Officials in Beijing signalled they are less comfortable adding further stimulus to the economy, leading to losses over the past two days for some of the world’s hottest markets. The CSI 300, which had surged almost 40 percent this year on the back of policy loosening, fell further overnight after dropping 2.3 percent on Monday. The tumble comes even as optimism over a trade deal between China and the U.S. remains very high.
Big news out of the US was the wake of the Mueller report. Democrats remain split over whether to pursue impeachment proceedings against President Donald Trump, so far the calls for impeachment have mostly been made by Democrat presidential candidates, while the party’s members in Congress are more likely to favour a series of hearings with Robert Mueller and Attorney General William Barr in order to keep the pressure on Trump.
Easter holidays has kept market movements relatively quiet with oil the biggest mover. Oils gains comes from the Trump administration to end the ban of Iranian oil exports attempting to increase pressure on the Tehran regime.
On the domestic side we had soft inflation numbers which caused a big fall in bond yields once again which is in stark contrast to the equity market which is getting closer to all-time highs. We have once again the yields from the 1 to the 6-year government bonds below the RBA cash rates of 1.5% and the A$ falling from a recent high of close to $72 back to $70.30. Many market commentators are again calling for a rate cut in May which would be very unusual during an election campaign. In addition, the fall in the A$ combined with the very low unemployment numbers in New South Wealth and Victoria should give the RBA confidence to keep rates on hold for a while longer.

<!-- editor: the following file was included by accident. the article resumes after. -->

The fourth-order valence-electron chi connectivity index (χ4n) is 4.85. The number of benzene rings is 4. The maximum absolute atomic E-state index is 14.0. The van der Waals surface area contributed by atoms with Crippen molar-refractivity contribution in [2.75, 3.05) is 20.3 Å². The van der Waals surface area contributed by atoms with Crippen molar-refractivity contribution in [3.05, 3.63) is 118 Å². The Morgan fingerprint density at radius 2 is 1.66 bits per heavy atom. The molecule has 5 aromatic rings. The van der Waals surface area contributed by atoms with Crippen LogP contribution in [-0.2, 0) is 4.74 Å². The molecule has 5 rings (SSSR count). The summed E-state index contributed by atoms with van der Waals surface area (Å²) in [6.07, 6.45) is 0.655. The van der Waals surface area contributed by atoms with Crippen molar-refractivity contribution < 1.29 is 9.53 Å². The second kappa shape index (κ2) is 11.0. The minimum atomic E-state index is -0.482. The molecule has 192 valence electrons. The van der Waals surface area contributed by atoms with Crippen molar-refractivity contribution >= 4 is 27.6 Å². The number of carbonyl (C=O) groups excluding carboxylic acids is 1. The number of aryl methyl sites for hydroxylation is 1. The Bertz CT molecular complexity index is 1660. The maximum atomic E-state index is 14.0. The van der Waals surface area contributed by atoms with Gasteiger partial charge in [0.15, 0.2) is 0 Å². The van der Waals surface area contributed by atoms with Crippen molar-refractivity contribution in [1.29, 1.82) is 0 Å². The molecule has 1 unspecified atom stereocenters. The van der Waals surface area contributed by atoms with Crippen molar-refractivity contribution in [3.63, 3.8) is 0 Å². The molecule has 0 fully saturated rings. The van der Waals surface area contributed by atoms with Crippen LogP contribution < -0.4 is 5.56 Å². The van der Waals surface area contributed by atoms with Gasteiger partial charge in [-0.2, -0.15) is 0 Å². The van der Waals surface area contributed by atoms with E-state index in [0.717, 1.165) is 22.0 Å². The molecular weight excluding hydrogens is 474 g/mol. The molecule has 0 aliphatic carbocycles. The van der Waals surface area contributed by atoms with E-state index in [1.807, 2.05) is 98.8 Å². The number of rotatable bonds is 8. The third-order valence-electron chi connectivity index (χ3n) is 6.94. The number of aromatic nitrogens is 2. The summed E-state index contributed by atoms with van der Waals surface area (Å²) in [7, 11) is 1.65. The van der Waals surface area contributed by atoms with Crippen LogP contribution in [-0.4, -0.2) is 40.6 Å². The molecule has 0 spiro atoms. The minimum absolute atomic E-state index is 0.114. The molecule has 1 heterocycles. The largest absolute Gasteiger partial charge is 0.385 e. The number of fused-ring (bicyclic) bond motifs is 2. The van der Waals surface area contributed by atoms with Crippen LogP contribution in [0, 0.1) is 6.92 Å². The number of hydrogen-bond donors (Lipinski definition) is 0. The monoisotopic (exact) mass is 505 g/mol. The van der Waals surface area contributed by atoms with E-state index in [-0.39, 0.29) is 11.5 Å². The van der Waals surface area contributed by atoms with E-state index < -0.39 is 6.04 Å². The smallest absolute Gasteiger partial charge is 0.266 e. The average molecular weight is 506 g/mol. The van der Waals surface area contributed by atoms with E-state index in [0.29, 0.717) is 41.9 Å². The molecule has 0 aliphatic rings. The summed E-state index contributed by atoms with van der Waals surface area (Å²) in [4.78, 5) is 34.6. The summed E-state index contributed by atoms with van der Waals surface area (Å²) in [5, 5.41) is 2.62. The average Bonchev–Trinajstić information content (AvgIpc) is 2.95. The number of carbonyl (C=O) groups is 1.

For once the Brexit news pipeline has gone very quiet and I thought I use this to report on another European flash point which is Turkey. The recent news that the Turkish Central Bank was tweaking its forward guidance caused once again the lira to tumble with the currency down more than 6% so far this month. The Governments defence, according to Bloomberg has cost the Central Bank between $10 and $ 15 billion in just the last few weeks of March fuelling concern about the state of the nation’s finances. Meanwhile, price pressures continue to increase, and it stands currently nearly four times the official rate of 5% with the economy not surprisingly entering its first recession in a decade last year.